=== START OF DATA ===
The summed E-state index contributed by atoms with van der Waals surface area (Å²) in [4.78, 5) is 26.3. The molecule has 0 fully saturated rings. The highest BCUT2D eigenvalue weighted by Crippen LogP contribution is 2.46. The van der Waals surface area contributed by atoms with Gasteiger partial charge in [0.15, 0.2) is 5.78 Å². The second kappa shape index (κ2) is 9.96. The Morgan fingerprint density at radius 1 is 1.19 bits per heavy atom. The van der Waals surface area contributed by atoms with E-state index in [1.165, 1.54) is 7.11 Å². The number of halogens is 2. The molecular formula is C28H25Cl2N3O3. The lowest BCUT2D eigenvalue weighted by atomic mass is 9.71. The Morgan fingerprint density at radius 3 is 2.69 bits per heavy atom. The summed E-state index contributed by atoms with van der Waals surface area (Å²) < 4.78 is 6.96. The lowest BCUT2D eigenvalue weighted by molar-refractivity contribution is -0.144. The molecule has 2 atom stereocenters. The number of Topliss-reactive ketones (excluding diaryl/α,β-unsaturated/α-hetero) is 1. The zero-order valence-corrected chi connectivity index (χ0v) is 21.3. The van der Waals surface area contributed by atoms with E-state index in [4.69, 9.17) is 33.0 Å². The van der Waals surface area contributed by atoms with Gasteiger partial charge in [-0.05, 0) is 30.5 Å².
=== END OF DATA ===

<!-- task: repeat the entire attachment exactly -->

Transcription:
The summed E-state index contributed by atoms with van der Waals surface area (Å²) in [4.78, 5) is 26.3. The molecule has 0 fully saturated rings. The highest BCUT2D eigenvalue weighted by Crippen LogP contribution is 2.46. The van der Waals surface area contributed by atoms with Gasteiger partial charge in [0.15, 0.2) is 5.78 Å². The second kappa shape index (κ2) is 9.96. The Morgan fingerprint density at radius 1 is 1.19 bits per heavy atom. The van der Waals surface area contributed by atoms with E-state index in [1.165, 1.54) is 7.11 Å². The number of halogens is 2. The molecular formula is C28H25Cl2N3O3. The lowest BCUT2D eigenvalue weighted by atomic mass is 9.71. The Morgan fingerprint density at radius 3 is 2.69 bits per heavy atom. The summed E-state index contributed by atoms with van der Waals surface area (Å²) < 4.78 is 6.96. The lowest BCUT2D eigenvalue weighted by molar-refractivity contribution is -0.144. The molecule has 2 atom stereocenters. The number of Topliss-reactive ketones (excluding diaryl/α,β-unsaturated/α-hetero) is 1. The zero-order valence-corrected chi connectivity index (χ0v) is 21.3. The van der Waals surface area contributed by atoms with E-state index in [4.69, 9.17) is 33.0 Å². The van der Waals surface area contributed by atoms with Gasteiger partial charge in [-0.05, 0) is 30.5 Å².